The couple had planned their trip for a year -- both quitting their jobs and selling all their worldly possessions in Colorado before moving out to Florida to live on their 28-foot boat.

“We were pretty prepared,” Walsh said, of gathering items to last them for their planned trip to the Caribbean.

However, the two were not prepared for what happened next.

Nearly two days into their venture, the couple’s boat capsized in a channel called by locals as John’s Pass.

“We thought the channel was where we were going, but it wasn’t,” Walsh told the New York Post, telling the publication they were armed with GPS and paper navigation charts.

Local boat captains say the sandbars often shift in John’s Pass, the Post reported.

“We started freaking out because waves were coming, and it was tossing our boat back and forth,” Walsh recalled.

Broadwell was at the rear of the boat, holding onto Remy when the trouble hit.

“My hands were shaking. We were terrified,” she said.

Before abandoning ship, Walsh said they grabbed some clothes and important documents, as well as things for their dog.

“I also grabbed Remy’s food and just about everything he needed,” said Walsh. “He doesn’t deserve to go without his favorite toys.”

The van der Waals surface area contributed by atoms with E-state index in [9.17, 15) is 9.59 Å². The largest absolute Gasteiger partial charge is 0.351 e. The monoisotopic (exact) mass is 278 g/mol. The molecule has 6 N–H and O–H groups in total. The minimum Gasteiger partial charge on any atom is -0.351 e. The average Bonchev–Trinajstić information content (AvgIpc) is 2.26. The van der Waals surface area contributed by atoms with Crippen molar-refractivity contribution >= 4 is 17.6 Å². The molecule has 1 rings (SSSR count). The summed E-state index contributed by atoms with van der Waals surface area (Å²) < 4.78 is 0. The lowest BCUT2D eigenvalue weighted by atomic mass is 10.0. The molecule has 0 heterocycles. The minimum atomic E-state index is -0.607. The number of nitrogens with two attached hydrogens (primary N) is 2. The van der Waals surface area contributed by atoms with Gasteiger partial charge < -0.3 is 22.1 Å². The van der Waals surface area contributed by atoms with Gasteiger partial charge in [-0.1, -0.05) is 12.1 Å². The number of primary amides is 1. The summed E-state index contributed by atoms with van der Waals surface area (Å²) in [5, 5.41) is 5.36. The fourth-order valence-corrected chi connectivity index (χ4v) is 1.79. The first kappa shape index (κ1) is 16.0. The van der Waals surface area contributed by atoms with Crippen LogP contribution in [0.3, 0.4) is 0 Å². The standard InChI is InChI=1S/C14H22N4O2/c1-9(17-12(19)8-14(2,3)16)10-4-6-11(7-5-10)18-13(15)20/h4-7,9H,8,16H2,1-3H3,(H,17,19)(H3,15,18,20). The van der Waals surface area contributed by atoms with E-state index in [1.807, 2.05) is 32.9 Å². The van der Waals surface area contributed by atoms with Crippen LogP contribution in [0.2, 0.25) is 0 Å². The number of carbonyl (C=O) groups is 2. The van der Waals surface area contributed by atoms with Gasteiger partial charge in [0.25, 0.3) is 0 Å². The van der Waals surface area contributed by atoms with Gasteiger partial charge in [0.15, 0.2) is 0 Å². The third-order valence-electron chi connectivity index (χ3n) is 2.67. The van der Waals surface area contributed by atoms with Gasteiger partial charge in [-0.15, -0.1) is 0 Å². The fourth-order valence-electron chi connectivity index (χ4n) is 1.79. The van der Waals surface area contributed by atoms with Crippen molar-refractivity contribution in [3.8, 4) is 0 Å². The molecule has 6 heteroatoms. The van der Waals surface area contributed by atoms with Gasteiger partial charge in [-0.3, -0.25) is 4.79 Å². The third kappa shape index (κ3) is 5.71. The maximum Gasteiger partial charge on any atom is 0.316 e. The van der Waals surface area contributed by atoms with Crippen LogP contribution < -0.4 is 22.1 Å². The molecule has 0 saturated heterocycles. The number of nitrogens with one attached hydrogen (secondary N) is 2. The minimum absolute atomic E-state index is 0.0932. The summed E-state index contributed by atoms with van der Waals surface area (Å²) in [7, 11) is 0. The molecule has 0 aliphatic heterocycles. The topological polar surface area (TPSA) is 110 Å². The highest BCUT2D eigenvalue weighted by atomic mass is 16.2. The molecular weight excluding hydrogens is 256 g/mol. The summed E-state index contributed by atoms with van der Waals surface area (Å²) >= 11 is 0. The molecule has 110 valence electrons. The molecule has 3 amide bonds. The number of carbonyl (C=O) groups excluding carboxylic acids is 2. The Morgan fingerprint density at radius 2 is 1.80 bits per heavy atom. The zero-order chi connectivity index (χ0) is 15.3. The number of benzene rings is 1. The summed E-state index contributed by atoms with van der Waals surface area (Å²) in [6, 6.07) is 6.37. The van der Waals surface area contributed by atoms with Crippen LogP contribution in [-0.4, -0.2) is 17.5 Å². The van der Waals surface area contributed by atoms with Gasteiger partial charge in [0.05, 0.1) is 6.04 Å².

Walsh admitted she and her boyfriend, who used to drive for Uber, were “new to sailing.”

However, the couple, who has been left with just $90 in cash, no jobs and no boat insurance, say they are still hopeful for their world-sailing plans and have started a GoFundMe begging people to help them “not give up on their dreams.”

The pair are seeking $10,000 to rescue the ship, which sank off the coast of Madeira Beach, FL. Walsh said raising the boat alone will cost at least $6,700. Donate at this GoFundMe link help them... http://bit.ly/2Bo19M4

“We have a lot of family helping us, but it’s hard when you’ve lost everything,” Walsh told The Post from Jacksonville, where the couple is staying with loved ones.

Though the pair seem down and out, they still plan to “buy or salvage another boat” at some point and “try try try again,” Walsh writes on the GoFundMe.

“You only have one life. Why spend it doing what you don’t love. Money isn’t everything!” Walsh told the Post.

COMMENTS by Miles Moore of FunToSAIL

Just some quick notes on this disaster. First based on other reports it appears this couple took no sailing lessons, had very limited experience, etc. Note to the wise... it's easy to take a sailing class for only a couple hundred dollars, once you have done this get a small sailboat to practice with, then do a lot of research on how to buy a solid sailboat that works for what you have plans for. 

In addition the couple said they had a GPS and paper charts. This is all great, but as they learned channels and sandbars shift and these changes do not showing up on GPS/charts. Plus even channel markers can move. To adjust to changes in underwater topography and other changes talk to locals about the conditions, etc. They can also tell you the best times to go through the channel, typically at high tide.

Original article by Alexandra Deabler of Fox News, added comments by Miles Moore of FunToSAIL. Click and Donate Here!

Friday, February 9, 2018

How to not use a quick pin

Since its a new sailing year/season I want to inform everyone about a safety issues that seems to pop every spring because people are rigging their boats and getting ready for the sailing season.